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Plants and fungi recognize generous trading partners

Rewards for rewards stabilize underground biological market

Plants and fungi recognize generous trading partners

TRADING ROOTSThreads of mycorrhizal fungi (white) connect to the roots of their plant hosts. Researchers have found that both sides have a say in the terms of this symbiotic relationship. Courtesy of Yoshihiro Kobae

One of the biggest underground markets on the planet — nutrient trading between plant roots and fungi — turns out to run on a system of reciprocal rewards for good suppliers and less business for bad ones.

“It may have taken 450 million years to evolve,” says Toby Kiers of VU University Amsterdam, “but unlike most human markets, here we have an example in which cheaters actually get punished and the good guys get rewarded.”

Most land plants participate in this exchange, as threads of specialized fungi wind into plant root tissue and form structures called arbuscular mycorrhizae. About 4 percent to 20 percent of the carbon compounds a plant produces from capturing the energy of sunlight flows into the fungus. In the other direction, minerals and other useful compounds flow from the fungus into the plant.

Other cross-species mutualisms have turned out to have a lopsided power balance in which one partner, often a plant, can kill a misbehaving helper. In the arbuscular mycorrhizal system though, plant roots can detect which fungus threads are providing an abundance of a mineral and in turn reward them with extra nutrients in the form of plant-produced carbon. And the fungi also can detect and preferentially reward a good supplier and shun a slacker, Kiers and her colleagues report in the Aug. 12 Science.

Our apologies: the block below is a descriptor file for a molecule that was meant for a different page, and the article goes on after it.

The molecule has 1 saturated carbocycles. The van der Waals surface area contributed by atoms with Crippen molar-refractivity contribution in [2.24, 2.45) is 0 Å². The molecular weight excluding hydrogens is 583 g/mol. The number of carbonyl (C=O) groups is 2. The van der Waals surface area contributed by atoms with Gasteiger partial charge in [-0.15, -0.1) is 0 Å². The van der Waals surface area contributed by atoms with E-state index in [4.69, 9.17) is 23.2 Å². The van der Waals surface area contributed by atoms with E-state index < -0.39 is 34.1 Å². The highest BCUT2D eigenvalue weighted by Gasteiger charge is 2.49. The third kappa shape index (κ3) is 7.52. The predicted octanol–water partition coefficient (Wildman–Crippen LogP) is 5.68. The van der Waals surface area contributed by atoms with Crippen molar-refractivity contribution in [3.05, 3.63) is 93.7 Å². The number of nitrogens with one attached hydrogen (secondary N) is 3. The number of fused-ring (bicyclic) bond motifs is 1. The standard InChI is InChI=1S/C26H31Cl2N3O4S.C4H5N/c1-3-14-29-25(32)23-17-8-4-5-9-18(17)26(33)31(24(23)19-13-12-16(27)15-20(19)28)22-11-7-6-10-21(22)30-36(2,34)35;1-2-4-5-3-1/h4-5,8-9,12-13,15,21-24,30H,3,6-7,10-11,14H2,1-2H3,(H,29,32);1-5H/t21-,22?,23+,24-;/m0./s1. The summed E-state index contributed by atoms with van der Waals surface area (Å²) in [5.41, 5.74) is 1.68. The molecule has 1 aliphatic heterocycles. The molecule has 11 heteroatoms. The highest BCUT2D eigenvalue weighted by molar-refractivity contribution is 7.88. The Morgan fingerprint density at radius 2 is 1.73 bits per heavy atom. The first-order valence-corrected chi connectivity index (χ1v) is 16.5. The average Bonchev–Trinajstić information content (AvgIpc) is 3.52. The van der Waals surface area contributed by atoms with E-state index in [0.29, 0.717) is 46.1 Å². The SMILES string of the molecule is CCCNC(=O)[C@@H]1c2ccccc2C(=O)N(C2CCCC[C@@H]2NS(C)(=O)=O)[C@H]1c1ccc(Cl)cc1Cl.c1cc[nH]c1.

That’s a different picture from other natural exchanges studied so far, says Jason Hoeksema of the University of Mississippi, who also studies plant-fungal interactions. “One exciting thing about these data is that they support the idea of a mycorrhizal market with competition and variation in offered prices on both sides, with reciprocal responses by choosy partners.”

Also, Hoeksema adds, “the authors used some really innovative techniques to get these answers.”

Initially, one collaborator called the project “impossible,” Kiers recalls, because the plan called for tracking nutrient flows on very small scales. Fungal strands grow over roots in a spaghetti-like tangle of mingled species. Whether a plant could detect and reward an outstanding fungus while snubbing some fungal Scrooge just a thread or two away has been a matter of considerable debate.

Researchers first looked at whether a plant in the bean family, Medicago truncatula, could distinguish between different closely related fungi known to provide different amounts of phosphorus to partners. To see, researchers let the fungi wind intimately around the plant roots and then labeled the carbon flowing through the fungal-plant snarl with a heavier than normal isotope. Centrifuging RNA molecules from the fungi revealed where more of the heavy carbon had gone. The plant had indeed given more carbon to the more generous fungus species.

To see if fungi would respond likewise, researchers set up lab dishes with compartments that forced some plant roots to cheat by restricting the amount of carbon they passed on. Other roots acted as good-guy partners for the fungi. “I think we were all rooting for the underdog, hoping the world has thus far underestimated the bargaining power of fungi,” Kiers says. And yes, the fungi did pass along more of their phosphorus to the generous suppliers.

“Absolutely wonderful work,” comments Ronald Noë of the University of Strasbourg, France, who studies biological markets. Major steps in evolution often depended on the rise of ways to stabilize cooperation between organisms, he points out. “You wouldn’t exist without mutualisms, and you would have little to eat without the arbuscular mycorrhizal fungi.”